How Dangerous Is Lyme Disease?

By Julie Miller
How Dangerous Is Lyme Disease?

While there is a lot of scare around the words Lyme disease, fear is often rooted in insufficient awareness on a topic. I trust that by possessing a greater understanding of what Lyme disease is, that fear will begin to dissipate. I know this had been the case for me.

What Is Lyme Disease?

Lyme disease is the most common vector-borne disease in the United States. A vector-borne disease is a disease that results from an infection transmitted to humans and other animals by blood-feeding anthropods, such as mosquitoes, ticks, and fleas. For those of you that want to know the details, this infection is caused by the spiral-shaped bacteria Borrelia burgdorferi, which is most commonly transmitted by a tick bite. (I advise you learn how to remove these blood-thirsty scoundrels). Ticks, though, are simply transporters of this bacterium. They get it by biting infected animals like deer, birds, and mice.

Lyme disease was first identified in 1975 in Lyme, Conn., where the name originates from.

How Do You Get Lyme Disease?

You get Lyme disease by being bitten by an infected black-legged tick—either the black-legged deer tick or the western black-legged tick. Ticks that are infected (with the bacterium Borrelia burgdorferi) can attach to any part of your body and are most commonly found in areas that are hard to see—your scalp, armpits, or groin area.

In most cases, the infected tick must be attached to your body for at least 36-48 hours to transmit the bacterium.

How Do I Know If I Have Lyme Disease? Will I Get a Rash?

Lyme Disease presents itself in three stages, though the symptoms within each stage can overlap and a person can find themselves in stage 2 without having experienced the symptoms of stage 1.

Stage 1: Early Localized

The first sign is typically an expanding round or oval red "bullseye" rash that occurs at the site of the tick bite. This circle-ish rash, called erythema migrans, develops in about 70-80% of cases. It slowly grows, reaching 12 inches or more. The rash is not painful, does not itch, may be warm to the touch, and will gradually fade in most people.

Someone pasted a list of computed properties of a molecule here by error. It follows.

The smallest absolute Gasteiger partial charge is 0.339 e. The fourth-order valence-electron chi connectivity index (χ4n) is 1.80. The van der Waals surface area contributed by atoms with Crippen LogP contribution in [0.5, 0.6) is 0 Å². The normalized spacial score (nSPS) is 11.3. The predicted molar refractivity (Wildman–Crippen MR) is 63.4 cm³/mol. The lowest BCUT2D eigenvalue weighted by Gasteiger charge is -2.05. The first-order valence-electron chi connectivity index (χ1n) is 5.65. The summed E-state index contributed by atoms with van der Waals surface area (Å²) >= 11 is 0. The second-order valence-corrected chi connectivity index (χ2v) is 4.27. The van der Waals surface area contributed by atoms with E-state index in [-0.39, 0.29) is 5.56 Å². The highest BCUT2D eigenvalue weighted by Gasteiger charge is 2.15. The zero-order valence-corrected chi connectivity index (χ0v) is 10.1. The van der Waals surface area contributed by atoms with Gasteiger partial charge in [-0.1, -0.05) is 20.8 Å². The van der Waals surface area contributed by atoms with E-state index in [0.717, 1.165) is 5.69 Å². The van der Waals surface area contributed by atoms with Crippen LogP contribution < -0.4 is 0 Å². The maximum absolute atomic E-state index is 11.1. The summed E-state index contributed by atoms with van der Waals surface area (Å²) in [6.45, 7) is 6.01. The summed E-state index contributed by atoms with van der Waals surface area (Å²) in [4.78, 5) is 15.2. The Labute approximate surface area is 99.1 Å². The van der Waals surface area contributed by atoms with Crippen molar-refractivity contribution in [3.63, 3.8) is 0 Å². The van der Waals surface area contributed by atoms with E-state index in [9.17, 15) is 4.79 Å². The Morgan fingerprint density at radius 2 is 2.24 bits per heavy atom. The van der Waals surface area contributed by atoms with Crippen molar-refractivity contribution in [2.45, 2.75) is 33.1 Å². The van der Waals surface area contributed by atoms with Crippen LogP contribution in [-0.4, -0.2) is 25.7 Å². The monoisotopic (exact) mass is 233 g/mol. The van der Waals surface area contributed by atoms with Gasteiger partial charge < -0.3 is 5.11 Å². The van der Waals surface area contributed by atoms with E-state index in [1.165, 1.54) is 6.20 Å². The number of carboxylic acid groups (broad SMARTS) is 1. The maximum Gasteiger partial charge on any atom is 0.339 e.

Other symptoms of Stage 1 Lyme disease include fever, headache, and fatigue.

Stage 2: Early Disseminated

Lyme disease reaches this stage if it wasn’t detected during stage 1, either because symptoms weren’t present or it wasn’t found and treated. Symptoms of Stage 2 may appear within weeks to months after the initial infection and can include severe headaches or fainting, painful arthritis, swelling of the joints, heart and central nervous system problems, and poor memory and reduced ability to concentrate.

Stage 3: Late Disseminated

If Lyme disease isn’t properly treated, it reaches stage 3. Damage to the joints, nerves, or brain may occur, as well as problems with memory, mood, sleep, and sometimes even speaking.

How Is Lyme Disease Treated?

Lyme disease treatment is through the use of antibiotics. Most Lyme disease is curable with a short course of oral antibiotics, particularly when the infection is diagnosed and treated early. Later stages might require three to four weeks of intravenous antibiotics.

How Do I know If My Dog Has Lyme Disease? What Are the Symptoms?

Dogs are very susceptible to tick bites and tickborne diseases.

Tick bites on dogs can be hard to detect and symptoms of a tickborne disease may not appear for 7-21 days or longer after a tick bite. If you suspect that your pet has been bitten by a tick, it’s important to watch your dog closely for changes in behavior or appetite.

The most common symptoms of Lyme disease in dogs includes fever, appetite loss, swollen joints that are warm to the touch, unexplained recurrent limping or joint pain that seems to shift from leg to leg, swollen lymph nodes, lameness, walking stiffly, and lethargy.

The main ailment in dogs, though, is arthritis due to bacterial migration through the joints. The Lyme disease bacterium, Borrelia burgdorferi, prefers body tissues that are high in collagen, like the skin, joints, heart, tendons, muscles and lymph nodes. These tissues, therefore, tend to be the most affected.

How Can Dr. Killigan’s Help?

As a proactive measure, spray Six Feet Under on your beloved pet before and after outings. Want to feel even more protected? Spray Six Feet Under on your furry friend’s bedding as often as you would change the sheets on your own bed. Two of Six Feet Under’s main ingredients are clove oil and cinnamon oil, both of which are highly effective in repelling ticks.

We’re in the business of keeping you, your family, and your pets safe.


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